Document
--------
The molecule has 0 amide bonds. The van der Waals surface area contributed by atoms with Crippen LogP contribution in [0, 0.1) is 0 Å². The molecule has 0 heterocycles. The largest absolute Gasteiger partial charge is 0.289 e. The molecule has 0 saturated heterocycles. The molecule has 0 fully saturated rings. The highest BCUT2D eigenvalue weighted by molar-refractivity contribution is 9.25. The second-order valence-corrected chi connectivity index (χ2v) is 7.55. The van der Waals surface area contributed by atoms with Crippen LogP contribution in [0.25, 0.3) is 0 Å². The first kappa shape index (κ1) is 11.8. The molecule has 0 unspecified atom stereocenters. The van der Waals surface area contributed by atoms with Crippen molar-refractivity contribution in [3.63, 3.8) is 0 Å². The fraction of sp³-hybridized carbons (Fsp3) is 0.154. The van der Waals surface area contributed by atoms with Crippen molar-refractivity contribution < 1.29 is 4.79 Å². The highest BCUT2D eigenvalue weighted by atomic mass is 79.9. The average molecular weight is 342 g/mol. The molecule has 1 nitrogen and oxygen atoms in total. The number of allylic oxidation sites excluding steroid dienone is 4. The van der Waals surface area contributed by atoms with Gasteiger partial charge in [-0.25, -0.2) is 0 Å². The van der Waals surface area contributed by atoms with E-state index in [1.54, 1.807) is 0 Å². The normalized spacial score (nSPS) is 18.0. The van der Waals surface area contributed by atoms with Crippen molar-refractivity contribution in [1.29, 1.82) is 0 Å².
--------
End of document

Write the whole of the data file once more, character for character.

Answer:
The molecule has 0 amide bonds. The van der Waals surface area contributed by atoms with Crippen LogP contribution in [0, 0.1) is 0 Å². The molecule has 0 heterocycles. The largest absolute Gasteiger partial charge is 0.289 e. The molecule has 0 saturated heterocycles. The molecule has 0 fully saturated rings. The highest BCUT2D eigenvalue weighted by molar-refractivity contribution is 9.25. The second-order valence-corrected chi connectivity index (χ2v) is 7.55. The van der Waals surface area contributed by atoms with Crippen LogP contribution in [0.25, 0.3) is 0 Å². The first kappa shape index (κ1) is 11.8. The molecule has 0 unspecified atom stereocenters. The van der Waals surface area contributed by atoms with Crippen molar-refractivity contribution in [3.63, 3.8) is 0 Å². The fraction of sp³-hybridized carbons (Fsp3) is 0.154. The van der Waals surface area contributed by atoms with Crippen molar-refractivity contribution < 1.29 is 4.79 Å². The highest BCUT2D eigenvalue weighted by atomic mass is 79.9. The average molecular weight is 342 g/mol. The molecule has 1 nitrogen and oxygen atoms in total. The number of allylic oxidation sites excluding steroid dienone is 4. The van der Waals surface area contributed by atoms with Gasteiger partial charge in [-0.25, -0.2) is 0 Å². The van der Waals surface area contributed by atoms with E-state index in [1.54, 1.807) is 0 Å². The normalized spacial score (nSPS) is 18.0. The van der Waals surface area contributed by atoms with Crippen molar-refractivity contribution in [1.29, 1.82) is 0 Å².